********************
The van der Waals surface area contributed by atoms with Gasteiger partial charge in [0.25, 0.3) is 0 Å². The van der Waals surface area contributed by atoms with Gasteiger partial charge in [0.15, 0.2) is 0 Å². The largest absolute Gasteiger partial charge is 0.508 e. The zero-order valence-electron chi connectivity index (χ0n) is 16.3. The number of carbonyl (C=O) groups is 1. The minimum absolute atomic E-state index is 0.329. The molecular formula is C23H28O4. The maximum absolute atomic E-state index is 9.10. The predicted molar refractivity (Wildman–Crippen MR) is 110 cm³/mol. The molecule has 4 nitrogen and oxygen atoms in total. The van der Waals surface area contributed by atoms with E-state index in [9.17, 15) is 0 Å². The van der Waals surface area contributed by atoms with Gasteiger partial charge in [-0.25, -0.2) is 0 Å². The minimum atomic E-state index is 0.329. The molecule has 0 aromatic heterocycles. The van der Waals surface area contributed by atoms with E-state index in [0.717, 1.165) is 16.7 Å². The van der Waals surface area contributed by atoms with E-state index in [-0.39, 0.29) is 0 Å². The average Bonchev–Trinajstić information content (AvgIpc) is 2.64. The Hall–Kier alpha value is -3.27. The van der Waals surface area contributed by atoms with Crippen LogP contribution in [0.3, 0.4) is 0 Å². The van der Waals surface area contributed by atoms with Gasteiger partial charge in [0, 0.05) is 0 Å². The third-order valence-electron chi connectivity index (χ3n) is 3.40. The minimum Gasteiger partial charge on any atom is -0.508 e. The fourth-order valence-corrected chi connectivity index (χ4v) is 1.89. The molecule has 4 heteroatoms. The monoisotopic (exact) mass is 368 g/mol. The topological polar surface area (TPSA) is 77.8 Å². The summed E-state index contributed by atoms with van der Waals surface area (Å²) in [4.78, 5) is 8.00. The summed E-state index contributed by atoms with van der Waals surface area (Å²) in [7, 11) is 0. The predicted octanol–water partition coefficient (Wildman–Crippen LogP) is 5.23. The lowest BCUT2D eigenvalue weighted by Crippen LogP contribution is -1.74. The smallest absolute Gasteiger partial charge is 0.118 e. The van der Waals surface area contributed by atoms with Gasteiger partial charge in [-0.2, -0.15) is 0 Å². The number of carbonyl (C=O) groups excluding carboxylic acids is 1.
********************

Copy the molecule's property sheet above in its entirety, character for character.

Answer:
The van der Waals surface area contributed by atoms with Gasteiger partial charge in [0.25, 0.3) is 0 Å². The van der Waals surface area contributed by atoms with Gasteiger partial charge in [0.15, 0.2) is 0 Å². The largest absolute Gasteiger partial charge is 0.508 e. The zero-order valence-electron chi connectivity index (χ0n) is 16.3. The number of carbonyl (C=O) groups is 1. The minimum absolute atomic E-state index is 0.329. The molecular formula is C23H28O4. The maximum absolute atomic E-state index is 9.10. The predicted molar refractivity (Wildman–Crippen MR) is 110 cm³/mol. The molecule has 4 nitrogen and oxygen atoms in total. The van der Waals surface area contributed by atoms with E-state index in [9.17, 15) is 0 Å². The van der Waals surface area contributed by atoms with Gasteiger partial charge in [-0.25, -0.2) is 0 Å². The minimum atomic E-state index is 0.329. The molecule has 0 aromatic heterocycles. The van der Waals surface area contributed by atoms with E-state index in [0.717, 1.165) is 16.7 Å². The van der Waals surface area contributed by atoms with E-state index in [-0.39, 0.29) is 0 Å². The average Bonchev–Trinajstić information content (AvgIpc) is 2.64. The Hall–Kier alpha value is -3.27. The van der Waals surface area contributed by atoms with Crippen LogP contribution in [0.3, 0.4) is 0 Å². The van der Waals surface area contributed by atoms with Gasteiger partial charge in [0, 0.05) is 0 Å². The third-order valence-electron chi connectivity index (χ3n) is 3.40. The minimum Gasteiger partial charge on any atom is -0.508 e. The fourth-order valence-corrected chi connectivity index (χ4v) is 1.89. The molecule has 4 heteroatoms. The monoisotopic (exact) mass is 368 g/mol. The topological polar surface area (TPSA) is 77.8 Å². The summed E-state index contributed by atoms with van der Waals surface area (Å²) in [4.78, 5) is 8.00. The summed E-state index contributed by atoms with van der Waals surface area (Å²) in [7, 11) is 0. The predicted octanol–water partition coefficient (Wildman–Crippen LogP) is 5.23. The lowest BCUT2D eigenvalue weighted by Crippen LogP contribution is -1.74. The smallest absolute Gasteiger partial charge is 0.118 e. The van der Waals surface area contributed by atoms with Gasteiger partial charge in [-0.2, -0.15) is 0 Å². The number of carbonyl (C=O) groups excluding carboxylic acids is 1.